First, you need to know how big the space is that you’re heating. RVs do not get much larger than 400 square feet, meaning a mini wood burning stove like the Cubic Mini Stove (1386 cubic inches) could be enough to heat most of the space. Most wood stoves for RVs are rated in kilowatts (KW), but if you find one rated with BTUs, 1 kW = 3412.14 BTU/hr; you want around 6,000-14,000 BTUs to feel a perceptible difference in temperature.
Many retailers also provide calculators to help you find which wood stove size is right for your RV. An RV that is 23 ft long, 7 ft. wide and 7 ft. tall will need a 5kW stove.
3. Are wood stoves worth it?
Yes, RV wood stoves are worth it, and here’s why: they pay for themselves. Since you aren’t relying on gas, propane, or electricity, you cut down on the cost of utilities. You can go out into the woods and find wood for free. Plus, you aren’t reliant on power sources for warmth. This means you can go a little further down the road or find off-the-grid locations without worrying about comfort.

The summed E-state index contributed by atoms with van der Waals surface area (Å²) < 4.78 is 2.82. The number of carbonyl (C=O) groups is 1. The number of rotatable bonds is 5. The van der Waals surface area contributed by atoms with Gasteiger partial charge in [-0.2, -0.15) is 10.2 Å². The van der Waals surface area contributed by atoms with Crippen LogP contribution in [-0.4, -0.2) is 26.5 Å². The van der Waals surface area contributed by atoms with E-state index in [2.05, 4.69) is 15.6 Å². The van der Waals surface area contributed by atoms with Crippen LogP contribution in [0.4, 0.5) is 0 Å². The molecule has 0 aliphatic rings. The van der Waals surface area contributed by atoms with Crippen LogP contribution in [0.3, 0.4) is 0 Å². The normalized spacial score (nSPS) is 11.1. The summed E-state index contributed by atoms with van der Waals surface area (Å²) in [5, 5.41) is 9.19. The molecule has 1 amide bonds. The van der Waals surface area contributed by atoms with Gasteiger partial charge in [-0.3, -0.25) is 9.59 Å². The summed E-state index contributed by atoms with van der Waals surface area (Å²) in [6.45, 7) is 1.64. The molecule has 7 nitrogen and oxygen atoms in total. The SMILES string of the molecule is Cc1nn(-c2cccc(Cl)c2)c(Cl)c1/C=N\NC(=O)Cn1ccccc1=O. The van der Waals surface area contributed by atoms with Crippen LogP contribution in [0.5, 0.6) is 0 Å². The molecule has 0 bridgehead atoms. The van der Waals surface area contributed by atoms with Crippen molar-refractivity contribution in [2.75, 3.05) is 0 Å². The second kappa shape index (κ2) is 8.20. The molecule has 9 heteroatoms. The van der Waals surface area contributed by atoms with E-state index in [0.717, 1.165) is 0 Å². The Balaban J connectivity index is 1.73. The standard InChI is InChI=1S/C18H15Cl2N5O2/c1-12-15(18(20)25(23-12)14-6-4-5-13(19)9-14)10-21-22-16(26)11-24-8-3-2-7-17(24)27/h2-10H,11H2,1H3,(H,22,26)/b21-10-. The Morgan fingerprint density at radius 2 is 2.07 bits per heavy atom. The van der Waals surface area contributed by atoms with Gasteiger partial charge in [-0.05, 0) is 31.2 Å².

Wood burning stoves can also be used for cooking and drying clothing. When you consider these factors alongside the cost of buying and installing a unit, you will find the benefits outweigh the negatives.
4. Are wood stoves safe in an RV?
Yes. If you properly install your wood stove, have adequate ventilation, and keep up with maintenance, a wood stove is perfectly safe for RVs. Also, you want to make sure that the stove does not stop anyone from escaping the RV, tent, bus, or trailer during an emergency. If you are worried about the smoke or carbon dioxide, install some detectors in your vehicle for some peace of mind.
Although small in size, these RV wood stoves are the best of the best at heating your RV safely and sustainably. You can purchase a more budget-friendly model or make an investment that will last a lifetime. Either way, you know that the heat source is reliable enough to go off-grid for a little while. Although each model has some advantages and disadvantages, you should be able to find one that suits your RV or camper and also your preferences.